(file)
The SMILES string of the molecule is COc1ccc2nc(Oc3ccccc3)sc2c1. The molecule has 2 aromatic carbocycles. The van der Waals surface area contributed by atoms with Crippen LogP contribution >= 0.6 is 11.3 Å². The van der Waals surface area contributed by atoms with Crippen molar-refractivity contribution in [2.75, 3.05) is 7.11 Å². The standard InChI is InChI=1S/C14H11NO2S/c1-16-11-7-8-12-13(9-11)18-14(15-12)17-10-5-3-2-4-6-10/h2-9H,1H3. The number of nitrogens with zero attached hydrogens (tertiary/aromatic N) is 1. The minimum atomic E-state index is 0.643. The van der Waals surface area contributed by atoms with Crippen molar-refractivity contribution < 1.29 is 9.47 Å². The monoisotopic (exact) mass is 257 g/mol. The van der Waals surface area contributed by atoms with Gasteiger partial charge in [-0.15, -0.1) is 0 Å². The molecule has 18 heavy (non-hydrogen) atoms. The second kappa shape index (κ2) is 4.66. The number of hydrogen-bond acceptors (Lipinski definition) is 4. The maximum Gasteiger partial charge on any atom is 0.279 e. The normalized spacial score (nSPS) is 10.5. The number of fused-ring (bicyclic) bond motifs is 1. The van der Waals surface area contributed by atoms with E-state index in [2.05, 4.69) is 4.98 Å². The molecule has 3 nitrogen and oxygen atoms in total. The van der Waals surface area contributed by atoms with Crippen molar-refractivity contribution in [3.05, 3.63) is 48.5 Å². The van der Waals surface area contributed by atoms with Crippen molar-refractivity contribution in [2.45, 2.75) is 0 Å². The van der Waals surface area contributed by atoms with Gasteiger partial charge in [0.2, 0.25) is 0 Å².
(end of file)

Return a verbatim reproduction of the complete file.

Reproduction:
The SMILES string of the molecule is COc1ccc2nc(Oc3ccccc3)sc2c1. The molecule has 2 aromatic carbocycles. The van der Waals surface area contributed by atoms with Crippen LogP contribution >= 0.6 is 11.3 Å². The van der Waals surface area contributed by atoms with Crippen molar-refractivity contribution in [2.75, 3.05) is 7.11 Å². The standard InChI is InChI=1S/C14H11NO2S/c1-16-11-7-8-12-13(9-11)18-14(15-12)17-10-5-3-2-4-6-10/h2-9H,1H3. The number of nitrogens with zero attached hydrogens (tertiary/aromatic N) is 1. The minimum atomic E-state index is 0.643. The van der Waals surface area contributed by atoms with Crippen molar-refractivity contribution < 1.29 is 9.47 Å². The monoisotopic (exact) mass is 257 g/mol. The van der Waals surface area contributed by atoms with Gasteiger partial charge in [-0.15, -0.1) is 0 Å². The molecule has 18 heavy (non-hydrogen) atoms. The second kappa shape index (κ2) is 4.66. The number of hydrogen-bond acceptors (Lipinski definition) is 4. The maximum Gasteiger partial charge on any atom is 0.279 e. The normalized spacial score (nSPS) is 10.5. The number of fused-ring (bicyclic) bond motifs is 1. The van der Waals surface area contributed by atoms with E-state index in [2.05, 4.69) is 4.98 Å². The molecule has 3 nitrogen and oxygen atoms in total. The van der Waals surface area contributed by atoms with Crippen molar-refractivity contribution in [3.05, 3.63) is 48.5 Å². The van der Waals surface area contributed by atoms with Crippen molar-refractivity contribution in [2.45, 2.75) is 0 Å². The van der Waals surface area contributed by atoms with Gasteiger partial charge in [0.2, 0.25) is 0 Å².